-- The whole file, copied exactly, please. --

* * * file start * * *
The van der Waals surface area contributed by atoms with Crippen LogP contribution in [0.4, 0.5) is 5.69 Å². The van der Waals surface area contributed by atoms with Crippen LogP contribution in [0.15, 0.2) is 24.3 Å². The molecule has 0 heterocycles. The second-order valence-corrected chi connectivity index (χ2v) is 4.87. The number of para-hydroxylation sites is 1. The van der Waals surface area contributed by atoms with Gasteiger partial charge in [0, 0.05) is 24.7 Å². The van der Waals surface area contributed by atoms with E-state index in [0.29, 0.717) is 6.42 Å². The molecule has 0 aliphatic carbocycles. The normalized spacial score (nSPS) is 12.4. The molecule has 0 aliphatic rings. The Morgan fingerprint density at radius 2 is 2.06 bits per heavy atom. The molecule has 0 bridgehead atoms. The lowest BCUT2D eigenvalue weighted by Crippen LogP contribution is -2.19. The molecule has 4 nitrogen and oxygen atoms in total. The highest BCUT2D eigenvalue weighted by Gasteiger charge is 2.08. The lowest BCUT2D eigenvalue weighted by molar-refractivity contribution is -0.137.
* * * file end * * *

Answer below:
The van der Waals surface area contributed by atoms with Crippen LogP contribution in [0.4, 0.5) is 5.69 Å². The van der Waals surface area contributed by atoms with Crippen LogP contribution in [0.15, 0.2) is 24.3 Å². The molecule has 0 heterocycles. The second-order valence-corrected chi connectivity index (χ2v) is 4.87. The number of para-hydroxylation sites is 1. The van der Waals surface area contributed by atoms with Gasteiger partial charge in [0, 0.05) is 24.7 Å². The van der Waals surface area contributed by atoms with E-state index in [0.29, 0.717) is 6.42 Å². The molecule has 0 aliphatic carbocycles. The normalized spacial score (nSPS) is 12.4. The molecule has 0 aliphatic rings. The Morgan fingerprint density at radius 2 is 2.06 bits per heavy atom. The molecule has 0 bridgehead atoms. The lowest BCUT2D eigenvalue weighted by Crippen LogP contribution is -2.19. The molecule has 4 nitrogen and oxygen atoms in total. The highest BCUT2D eigenvalue weighted by Gasteiger charge is 2.08. The lowest BCUT2D eigenvalue weighted by molar-refractivity contribution is -0.137.